“When did you decide to be a Black man?”
No one would ever think to ask a cisracial person this question, because most folks were born with the physical characteristics commonly associated with the racial identity they inhabit. But when it comes to transracials, curiosity often gets in the way of treating our neighbors with respect.
For an increasing number of people — and no, not just Rachel Dolezal; UCLA professor Rogers Brubaker reveals in Trans: Gender and Race in an Age of Unsettled Identities that there are many examples of transracial folks throughout history — the race they actually are does not align with the one they were assigned at birth. Some people’s questions are the obvious result of not thinking before speaking. “Which lunch table do you sit at?” is a clearly ridiculous and microaggressive inquiry to make of a transracial person who’s already identified him- or herself.
Race vs. presentation
Offensive and bizarre questions often come from people’s deep attachment to the idea of race identity being linked to biological essentialism. Many individuals have an incredibly difficult time separating these ideas, causing them to inaccurately conflate being a trans person (whether trans of race or gender) with a drag queen, even though these are completely unrelated concepts.
A lot of trans folks in the community have started doing a fantastic job of educating CIS folks on the difference between a person dressing differently from their race or gender as a part of performance from a person whose race identity actually doesn’t match the race they were assigned at birth.
Perhaps the most important part of this ongoing conversation is the topic of operations. Trans advocates have long asked that people stop inquiring about surgery (and enhancers like tanning/bleaching creams) altogether, because altering surface level physical details does not make a person white, Black , male, female, straight, gay, or any other identity. Just ask Michael Jackson.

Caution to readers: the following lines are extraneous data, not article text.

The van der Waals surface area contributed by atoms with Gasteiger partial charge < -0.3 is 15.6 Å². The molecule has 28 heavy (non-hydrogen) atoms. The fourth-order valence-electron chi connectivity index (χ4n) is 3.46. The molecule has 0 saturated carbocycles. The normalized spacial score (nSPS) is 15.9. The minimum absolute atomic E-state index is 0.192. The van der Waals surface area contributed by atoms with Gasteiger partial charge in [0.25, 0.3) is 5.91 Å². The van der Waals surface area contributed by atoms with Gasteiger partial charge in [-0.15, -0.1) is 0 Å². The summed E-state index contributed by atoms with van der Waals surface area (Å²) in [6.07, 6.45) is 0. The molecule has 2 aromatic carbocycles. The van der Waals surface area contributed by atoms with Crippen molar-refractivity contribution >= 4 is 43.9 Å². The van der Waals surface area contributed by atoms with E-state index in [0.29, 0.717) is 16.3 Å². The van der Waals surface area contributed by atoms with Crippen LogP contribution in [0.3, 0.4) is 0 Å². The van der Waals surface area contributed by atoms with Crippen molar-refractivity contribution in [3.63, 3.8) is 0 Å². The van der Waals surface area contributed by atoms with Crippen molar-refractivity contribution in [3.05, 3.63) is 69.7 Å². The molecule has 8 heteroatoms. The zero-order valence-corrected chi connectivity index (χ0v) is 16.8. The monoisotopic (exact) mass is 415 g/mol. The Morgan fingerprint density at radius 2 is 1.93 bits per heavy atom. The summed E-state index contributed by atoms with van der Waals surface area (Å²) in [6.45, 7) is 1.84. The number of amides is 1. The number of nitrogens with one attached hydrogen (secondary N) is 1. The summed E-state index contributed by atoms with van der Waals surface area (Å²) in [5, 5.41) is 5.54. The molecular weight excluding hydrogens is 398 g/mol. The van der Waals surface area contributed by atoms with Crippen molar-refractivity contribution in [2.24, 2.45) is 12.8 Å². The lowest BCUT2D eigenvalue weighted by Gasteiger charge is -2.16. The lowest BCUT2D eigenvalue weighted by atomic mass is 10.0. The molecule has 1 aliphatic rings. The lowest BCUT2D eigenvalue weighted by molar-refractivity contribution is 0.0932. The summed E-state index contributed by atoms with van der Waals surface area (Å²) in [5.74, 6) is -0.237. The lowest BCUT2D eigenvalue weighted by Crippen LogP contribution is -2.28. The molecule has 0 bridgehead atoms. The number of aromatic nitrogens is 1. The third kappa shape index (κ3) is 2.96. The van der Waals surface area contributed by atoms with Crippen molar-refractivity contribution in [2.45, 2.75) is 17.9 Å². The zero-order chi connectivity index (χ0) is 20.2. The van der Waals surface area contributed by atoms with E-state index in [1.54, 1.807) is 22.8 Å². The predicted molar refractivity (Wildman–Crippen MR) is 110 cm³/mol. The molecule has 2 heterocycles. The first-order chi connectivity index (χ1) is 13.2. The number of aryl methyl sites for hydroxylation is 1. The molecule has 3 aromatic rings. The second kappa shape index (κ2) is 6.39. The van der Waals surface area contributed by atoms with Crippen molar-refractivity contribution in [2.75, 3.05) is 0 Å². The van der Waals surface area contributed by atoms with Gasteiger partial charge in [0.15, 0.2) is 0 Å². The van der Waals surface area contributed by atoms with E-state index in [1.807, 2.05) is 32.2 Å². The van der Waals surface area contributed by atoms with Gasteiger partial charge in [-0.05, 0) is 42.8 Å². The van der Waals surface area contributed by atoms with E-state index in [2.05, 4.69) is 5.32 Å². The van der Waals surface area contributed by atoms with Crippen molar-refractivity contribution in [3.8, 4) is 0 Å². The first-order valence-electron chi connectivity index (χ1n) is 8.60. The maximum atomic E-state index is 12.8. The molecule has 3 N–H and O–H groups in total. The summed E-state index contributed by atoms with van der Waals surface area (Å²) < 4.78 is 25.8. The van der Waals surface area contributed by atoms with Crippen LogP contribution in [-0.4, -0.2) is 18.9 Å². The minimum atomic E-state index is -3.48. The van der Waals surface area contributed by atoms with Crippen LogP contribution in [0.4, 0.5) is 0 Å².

— IQfy (@IQfy_) February 20, 2022
Many trans people don’t alter their presentation at all, because identity doesn’t require specific physical characteristics. While it isn’t uncommon for people to choose to alter their physicality to align with the way they perceive themselves, having specific body characteristics or skin tones is not at all necessary to have a white, Black , asian, male, female, queer, or any other identity.
While a number of trans individuals see no need for surgery, others often face struggles with insurance to have necessary medical care covered. However, in either instance, it’s a completely personal issue. Trans folks should be afforded the same privacy as anyone else, and, sadly, this often is not the case.
How do I politely learn about others’ racial identities?
All of this may seem confusing for people who’ve grown up with traditional views of racial identity, but speaking as a person who was raised in a particularly unenlightened environment, one can feel confident that trans individuals and advocates are often willing to help educate individuals wishing to better understand their neighbors.
We learn when we speak to each other candidly about issues that may be difficult, even if we mess it up sometimes. While emerging understandings of race may feel overwhelming to people who weren’t raised with these ideas, there are two simple steps to follow when approaching the topic of race with another person you don’t know well:
- Ask a person how they identify.
- Accept the answer, and don’t try to make anyone prove their race to you!
Be good out there.